Consumers slugged with premium hikes of up to 45%


Private health insurance premiums went up on 1 April.

Wake-up call to compare policies


  • Health premium hikes of 3.95% on average came into effect on 1 April
  • Some consumers have been slugged with a 45% increase, more than 10 times the average
  • Thinking of switching? Our up-to-date health insurance comparison tool can help you find the best policy for your needs

The biggest private health insurance price hike this year was 45% for an extras policy in the ACT and NSW, well above the 3.95% average increase. It applies to Super Extras with St.LukesHealth and translates to an up to $800 premium increase for this policy (for a family before the rebate).

"Although premiums on some of the smaller funds are among the biggest increases, they might still be good value for money at a time when BUPA and HBF among others are cutting benefits," says CHOICE head of media Tom Godfrey.

"In the case of St.Lukes, which recorded the biggest percentage price increase in NSW, it's important not to discount it, particularly in its home state of Tasmania where the increase was only 4.5%," says Godfrey.

Other funds also recorded increases of up to 30%, but some policies became significantly cheaper or kept their premium at the same price. BUPA and Medibank both recorded increases on at least one of their policies of up to 6% in some states.

Why do premiums vary in different states?

The reason St.Lukes' premium increased by so much in the ACT and NSW is that St.Lukes is based in Tasmania and their policies traditionally were priced the same in all states.

However, this year St.Lukes changed the price of its Super Extras product to reflect the differing costs in different states. The premium went up by 45% in the ACT and NSW, 35% in Victoria, 20.1% in QLD and WA, 12.5% in SA and the NT, and 4.5% in Tasmania.

St.Lukes' closest competitor, Tasmanian-based Health Care Insurance, also changed to state-based pricing and increased the price of its Premier Extras product by 30% in all states except Tasmania, where it went up by 5.1%. Both policies pay a high level of benefits and were previous CHOICE recommendations for comprehensive extras cover.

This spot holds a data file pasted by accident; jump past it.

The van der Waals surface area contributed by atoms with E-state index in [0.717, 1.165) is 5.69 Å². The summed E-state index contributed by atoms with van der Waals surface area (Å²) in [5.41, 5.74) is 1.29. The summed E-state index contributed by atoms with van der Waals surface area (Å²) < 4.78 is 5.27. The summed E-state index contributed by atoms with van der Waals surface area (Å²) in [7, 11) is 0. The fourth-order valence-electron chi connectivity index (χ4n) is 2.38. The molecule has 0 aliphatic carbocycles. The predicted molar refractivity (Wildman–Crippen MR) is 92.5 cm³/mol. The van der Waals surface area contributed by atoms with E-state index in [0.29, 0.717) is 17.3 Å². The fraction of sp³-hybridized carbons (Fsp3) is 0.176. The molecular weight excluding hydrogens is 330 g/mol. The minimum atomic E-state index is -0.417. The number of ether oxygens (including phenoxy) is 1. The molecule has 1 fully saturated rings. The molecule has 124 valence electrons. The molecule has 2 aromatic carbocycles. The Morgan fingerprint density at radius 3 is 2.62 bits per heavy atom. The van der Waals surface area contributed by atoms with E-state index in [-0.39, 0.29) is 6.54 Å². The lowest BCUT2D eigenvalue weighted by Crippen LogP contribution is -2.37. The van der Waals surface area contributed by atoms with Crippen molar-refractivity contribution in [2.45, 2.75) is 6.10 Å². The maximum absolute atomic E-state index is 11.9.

Most health funds charge higher prices for their policies in Victoria, ACT, NSW and Queensland, whereas, for example, Northern Territory and Western Australia customers often pay lower premiums. 

The cost to health insurers to provide services in different states varies, depending on the number of services members are using, the mix between private and public hospital use, and the cost of healthcare service providers such as hospitals and doctors, and extras service providers such as dentists or physiotherapists. 

"We have this year introduced pricing based on the customer's state of residence, which reflects the costs of providing our product in that state," says St.LukesHealth CEO Paul Lupo.

"We have found members in NSW and Victoria are accessing services more often and, as a result, the overall benefit paid to members is much higher.

"The change to state-based pricing provides our overall membership with a level of fairness so that they are paying a premium that is relevant to where they reside and are not subsidising other markets."  

Other reasons why premium increases may be significantly higher or lower than the average include: 

  • a policy had a below-average premium increase last year and is now playing 'catch-up'
  • costs were higher than expected
  • an insurer wants to compete in a new market and reduces premiums for that state.
Find better health cover with CHOICE. Compare health insurance now.

Average premium increases by fund

2018 premium increases by fund: text-only version of this infographic.

Health insurance more expensive in real terms

Health Minister Greg Hunt previously confirmed the premium increase of 3.95% on average, although some funds have had price hikes as high as 8.9% on average.